Mansfield Fox

Law student. Yankees fan. Massive fraggle. Just living the American dream.

Monday, January 02, 2006

Mansfield Fox at the Movies

Slate has two good articles on the economics of the movie industry.

Speaking of movies, here is a list of the films I saw over my Christmas break, in order of my enjoying them.

1. Munich: Spielberg's latest is well-directed and well-acted, and resists the temptation to late-reel mawkishness that has ruined his most recent work (I'm looking at you, War of the Worlds and A.I.). The plot is obviously of contemporary importance, but the September 11th/War on Terror parallels aren't crudely hammered home (again, you, War of the Worlds); the film pulls of the delicate trick of being neither didactic nor relativist about its subject matter.

2. Brokeback Mountain: The movie looks fantastic (I was going to say "fabulous", but, y'know...); the first act, which actually takes place on Brokeback Mountain, features some of the most beautiful vistas (and sheep! - who knew sheep could pack such an aesthetic wallop?) that I've ever seen. The biggest problem was the casting of Jake Gyllenhaal as Jack Twist. Gyllenhaal cuts a more-than-faintly ridiculous figure as a cowboy (which, I suspect, is the point, but still). From his first appearance about a minute into the movie, he kept shattering my suspension of disbelief. As for the, y'know, plot: too many thoughts for a short blurb; perhaps a full post later.

3. The Ringer: It a small movie, it starts off a bit slow, and Johnny Knoxville isn't exactly the next Olivier. But the movie is sweet, and the supporting cast (a mix of character actors and real Special Olympians) are a hoot (particularly Bill Chott). I especially like that Special Olympics great Leonard Flowers (more-or-less) plays himself as a villain: try to imagine Michael Jordan doing that. Everybody's game, and seems to be having a good time. I did to. (Plus, the movie has Brian Cox, one of those actors who - like Donald Sutherland, Bob Ballaban and Abe Vigoda - makes things better just by showing up.)

4. Mother Night: I watched this on DVD this afternoon. I don't remember the Vonnegut novella on which this is based that well, but this seemed a fairly faithful rendition. Which is good and bad, since it means the movie reproduces everything that's beautiful, and maddening, about Vonnegut as a writer. Still, worth a view if you were ever a lonely, brainy teenager.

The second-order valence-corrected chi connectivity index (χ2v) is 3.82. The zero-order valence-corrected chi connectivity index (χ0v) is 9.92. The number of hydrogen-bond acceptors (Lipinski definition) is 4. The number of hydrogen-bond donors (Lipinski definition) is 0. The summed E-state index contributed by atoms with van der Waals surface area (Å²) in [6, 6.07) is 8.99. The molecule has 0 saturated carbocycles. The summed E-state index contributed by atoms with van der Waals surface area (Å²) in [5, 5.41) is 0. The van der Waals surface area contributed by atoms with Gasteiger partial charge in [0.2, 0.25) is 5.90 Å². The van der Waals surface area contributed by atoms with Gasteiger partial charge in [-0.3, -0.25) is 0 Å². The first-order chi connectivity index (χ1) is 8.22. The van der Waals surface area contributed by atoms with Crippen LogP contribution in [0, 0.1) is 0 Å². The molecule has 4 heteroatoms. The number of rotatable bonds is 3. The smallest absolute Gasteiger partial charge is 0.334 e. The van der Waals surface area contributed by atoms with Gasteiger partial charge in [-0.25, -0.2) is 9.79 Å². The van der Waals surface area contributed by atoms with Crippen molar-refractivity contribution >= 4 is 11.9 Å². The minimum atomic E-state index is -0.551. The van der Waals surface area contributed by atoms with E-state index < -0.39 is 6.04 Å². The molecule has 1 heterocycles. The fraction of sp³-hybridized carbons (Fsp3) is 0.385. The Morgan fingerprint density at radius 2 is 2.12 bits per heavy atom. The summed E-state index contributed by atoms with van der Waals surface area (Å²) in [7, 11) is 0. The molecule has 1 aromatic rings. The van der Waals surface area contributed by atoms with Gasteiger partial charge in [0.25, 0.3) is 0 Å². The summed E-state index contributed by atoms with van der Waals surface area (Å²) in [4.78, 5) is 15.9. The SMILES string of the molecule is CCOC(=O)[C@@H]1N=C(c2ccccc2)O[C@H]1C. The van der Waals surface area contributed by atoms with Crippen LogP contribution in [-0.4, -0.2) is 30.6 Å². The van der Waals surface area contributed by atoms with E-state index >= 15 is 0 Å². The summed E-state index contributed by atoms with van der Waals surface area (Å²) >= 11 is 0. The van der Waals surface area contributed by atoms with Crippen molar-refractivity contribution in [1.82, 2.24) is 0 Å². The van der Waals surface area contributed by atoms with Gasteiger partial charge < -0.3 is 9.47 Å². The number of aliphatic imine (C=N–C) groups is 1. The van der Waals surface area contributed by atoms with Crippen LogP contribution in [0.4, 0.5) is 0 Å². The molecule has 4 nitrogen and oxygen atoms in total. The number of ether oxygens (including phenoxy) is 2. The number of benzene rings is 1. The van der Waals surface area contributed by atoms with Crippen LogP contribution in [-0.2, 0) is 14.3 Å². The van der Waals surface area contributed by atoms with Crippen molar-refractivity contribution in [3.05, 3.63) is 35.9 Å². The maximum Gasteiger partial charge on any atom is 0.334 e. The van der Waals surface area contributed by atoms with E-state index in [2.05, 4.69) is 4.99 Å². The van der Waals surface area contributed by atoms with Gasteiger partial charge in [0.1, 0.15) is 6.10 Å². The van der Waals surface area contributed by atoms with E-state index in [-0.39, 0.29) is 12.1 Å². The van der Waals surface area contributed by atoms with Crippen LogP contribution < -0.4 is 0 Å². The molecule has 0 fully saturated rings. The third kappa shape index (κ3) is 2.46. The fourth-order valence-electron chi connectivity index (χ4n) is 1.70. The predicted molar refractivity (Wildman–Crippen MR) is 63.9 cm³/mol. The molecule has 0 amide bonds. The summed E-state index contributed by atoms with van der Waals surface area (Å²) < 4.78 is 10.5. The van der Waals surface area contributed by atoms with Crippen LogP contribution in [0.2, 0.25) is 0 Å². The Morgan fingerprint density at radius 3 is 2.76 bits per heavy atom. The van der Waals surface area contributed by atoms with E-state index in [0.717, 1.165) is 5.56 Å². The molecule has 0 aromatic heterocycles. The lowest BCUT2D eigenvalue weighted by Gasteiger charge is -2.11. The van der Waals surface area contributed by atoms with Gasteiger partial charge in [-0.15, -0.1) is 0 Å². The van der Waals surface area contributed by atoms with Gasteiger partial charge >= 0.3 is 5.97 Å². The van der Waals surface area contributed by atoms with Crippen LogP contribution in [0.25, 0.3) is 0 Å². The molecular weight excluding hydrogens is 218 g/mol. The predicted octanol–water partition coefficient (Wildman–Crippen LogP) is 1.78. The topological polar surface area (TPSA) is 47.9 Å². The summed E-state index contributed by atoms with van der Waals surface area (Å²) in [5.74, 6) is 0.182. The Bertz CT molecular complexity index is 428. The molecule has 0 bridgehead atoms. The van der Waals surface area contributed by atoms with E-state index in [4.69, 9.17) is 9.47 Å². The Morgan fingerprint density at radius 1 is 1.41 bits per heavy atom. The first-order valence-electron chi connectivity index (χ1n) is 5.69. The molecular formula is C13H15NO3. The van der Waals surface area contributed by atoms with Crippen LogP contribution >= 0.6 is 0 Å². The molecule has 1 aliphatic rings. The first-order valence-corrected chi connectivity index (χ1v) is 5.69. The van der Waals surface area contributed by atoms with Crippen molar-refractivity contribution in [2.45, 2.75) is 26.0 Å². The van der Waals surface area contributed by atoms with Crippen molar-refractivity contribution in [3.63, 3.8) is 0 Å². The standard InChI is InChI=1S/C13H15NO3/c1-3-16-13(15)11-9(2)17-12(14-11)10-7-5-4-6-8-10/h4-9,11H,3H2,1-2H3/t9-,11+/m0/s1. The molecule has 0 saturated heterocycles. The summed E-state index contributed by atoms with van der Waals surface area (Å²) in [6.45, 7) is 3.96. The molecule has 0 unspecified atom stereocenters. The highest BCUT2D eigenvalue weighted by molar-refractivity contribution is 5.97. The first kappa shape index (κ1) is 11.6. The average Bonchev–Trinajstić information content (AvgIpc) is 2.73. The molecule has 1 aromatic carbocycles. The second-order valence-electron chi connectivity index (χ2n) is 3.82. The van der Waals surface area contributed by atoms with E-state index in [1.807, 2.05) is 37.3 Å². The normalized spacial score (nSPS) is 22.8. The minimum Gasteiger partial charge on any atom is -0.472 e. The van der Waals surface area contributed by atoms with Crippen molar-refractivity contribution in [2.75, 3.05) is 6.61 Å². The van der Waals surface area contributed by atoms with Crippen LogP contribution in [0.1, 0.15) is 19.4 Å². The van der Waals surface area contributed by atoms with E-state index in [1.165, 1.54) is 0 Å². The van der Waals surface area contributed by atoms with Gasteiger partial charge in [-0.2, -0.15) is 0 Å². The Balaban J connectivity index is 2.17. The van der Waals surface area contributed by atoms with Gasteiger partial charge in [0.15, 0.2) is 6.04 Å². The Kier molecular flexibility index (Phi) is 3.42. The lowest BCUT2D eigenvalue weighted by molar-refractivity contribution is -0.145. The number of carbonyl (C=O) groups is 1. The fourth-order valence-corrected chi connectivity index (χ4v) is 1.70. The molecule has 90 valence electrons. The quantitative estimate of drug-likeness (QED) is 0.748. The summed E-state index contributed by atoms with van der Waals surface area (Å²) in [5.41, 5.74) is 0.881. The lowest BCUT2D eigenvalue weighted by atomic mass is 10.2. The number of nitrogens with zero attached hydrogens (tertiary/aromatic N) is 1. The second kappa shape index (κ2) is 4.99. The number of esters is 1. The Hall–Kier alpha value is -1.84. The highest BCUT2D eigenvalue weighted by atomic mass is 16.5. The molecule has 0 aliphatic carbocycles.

5. The Chronicles of Narnia: The Lion, the Witch and the Wardrobe: Having seen this movie, I am now more convinced than ever that the Narnia books are essentially unfilmable. With the Lord of the Rings movies, Peter Jackson could adopt a pose of faux-realism: play everything straight and hope that some combination of the coherence of Tolkien's world, sophisticated CGI effects and the audience's suspension of disbelief will prevent the movie from collapsing on itself. But how do you play the White Witch straight? Or the talking animals? Or Father Christmas? Plus, when all your leads are children, you're walking a dramaturgical tightrope. That said, it's not a bad movie. Mr. Tumnus and the Beavers work quite well (though as the Mansfield Fox I was offended that Mr. Fox looked very un-vulpine - for shame!).

6. Fun with Dick and Jane: I would rather this movie had been an ambitious failure, like The Cable Guy or And God Spoke...; instead it's just a competently made, mealy-mouthed mediocrity, not funny, not daring, neither realistic nor fanciful, neither topical nor archetypical. (The film, you can see, has brought out my inner Revelations 3:16.) Also: Fun... reportedly cost $100 million to make. Where in the world did the money go? This isn't exactly a movie laden with CGI, or elaborate action sequences, or casts of thousands. Even if you told me they paid Jim Carrey $50 million for his starring turn, I'd still be at a loss to explain how they dropped $100 million on this mess. Ahh, well... such is life.

UPDATE: It occurs to me that the above is an amazing exercise in navel-gazing, even for a blog. 1,000 apologies to everyone who slogged through it despite not really caring what movies I've been watching, or what I think of them. I'll try to keep subsequent posts on subjects of more general interest.